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Venn Diagram of Google Bible Searches

Monday, October 25th, 2010

Technomancy.org just released a Google Suggest Venn Diagram Generator, where you enter a phrase and three ways to finish it: for example, “(Bible, New Testament, Old Testament) verses on….” It then creates a Venn diagram showing you how Google autocompletes the phrase and where the suggestions overlap.

The below diagram shows the result for “(Bible, New Testament, Old Testament) verses on….” The overlapping words–faith, hope, love, forgiveness, prayer–present a decent (though incomplete) summary of Christianity.

A Venn diagram shows completions for (X Verses on...): Bible (courage, death, friendship, patience), New Testament (divorce, homosexuality, justice, tithing), Old Testament (Jesus), NT + Bible (hope, strength), OT + Bible (faith), OT + NT (marriage), and all three (forgiveness, love, prayer).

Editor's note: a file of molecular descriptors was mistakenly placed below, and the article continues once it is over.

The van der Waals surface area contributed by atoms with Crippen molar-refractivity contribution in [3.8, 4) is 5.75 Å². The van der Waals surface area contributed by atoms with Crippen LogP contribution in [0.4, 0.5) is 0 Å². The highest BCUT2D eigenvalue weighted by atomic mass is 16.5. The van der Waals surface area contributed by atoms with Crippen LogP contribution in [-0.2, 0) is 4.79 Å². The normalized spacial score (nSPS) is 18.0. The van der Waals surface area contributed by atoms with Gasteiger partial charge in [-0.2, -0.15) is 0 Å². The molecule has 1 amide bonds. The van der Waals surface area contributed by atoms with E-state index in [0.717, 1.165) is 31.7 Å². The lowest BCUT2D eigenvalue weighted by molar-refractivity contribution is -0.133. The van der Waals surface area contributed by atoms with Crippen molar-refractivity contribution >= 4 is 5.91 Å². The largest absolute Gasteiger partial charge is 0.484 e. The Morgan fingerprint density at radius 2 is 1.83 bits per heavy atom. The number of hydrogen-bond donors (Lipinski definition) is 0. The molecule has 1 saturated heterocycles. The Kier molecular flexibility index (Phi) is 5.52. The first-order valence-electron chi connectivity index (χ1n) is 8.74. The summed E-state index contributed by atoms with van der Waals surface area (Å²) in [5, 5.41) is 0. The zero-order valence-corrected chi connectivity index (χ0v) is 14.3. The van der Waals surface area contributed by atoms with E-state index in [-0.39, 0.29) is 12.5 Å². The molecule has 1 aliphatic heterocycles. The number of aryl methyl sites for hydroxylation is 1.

Topical Bible Technical Notes

Monday, July 2nd, 2007

As promised, here’s how the new Topical Bible works.

The Goal

The goal was to create a new topical Bible (TB) that takes advantage of the vast array of data on the Internet, warts and all.

Seeding the Topics

I wanted the TB to reflect what people really want to know, not what a human editor thinks people want to (or should) know. (I have no problem with human editors, but the point of the TB is to see what the results are when you forego them.) That meant populating the TB with actual queries. But where to get them? The options:

  1. Start with a few topics hand-selected by me based on research and intuition. The problem is that the number of topics would be small (probably less than 100). That number would (hopefully) increase over time, but it would grow erratically and might not attract enough people to the TB to make it useful. Further, the wording of the topics would reflect my biases.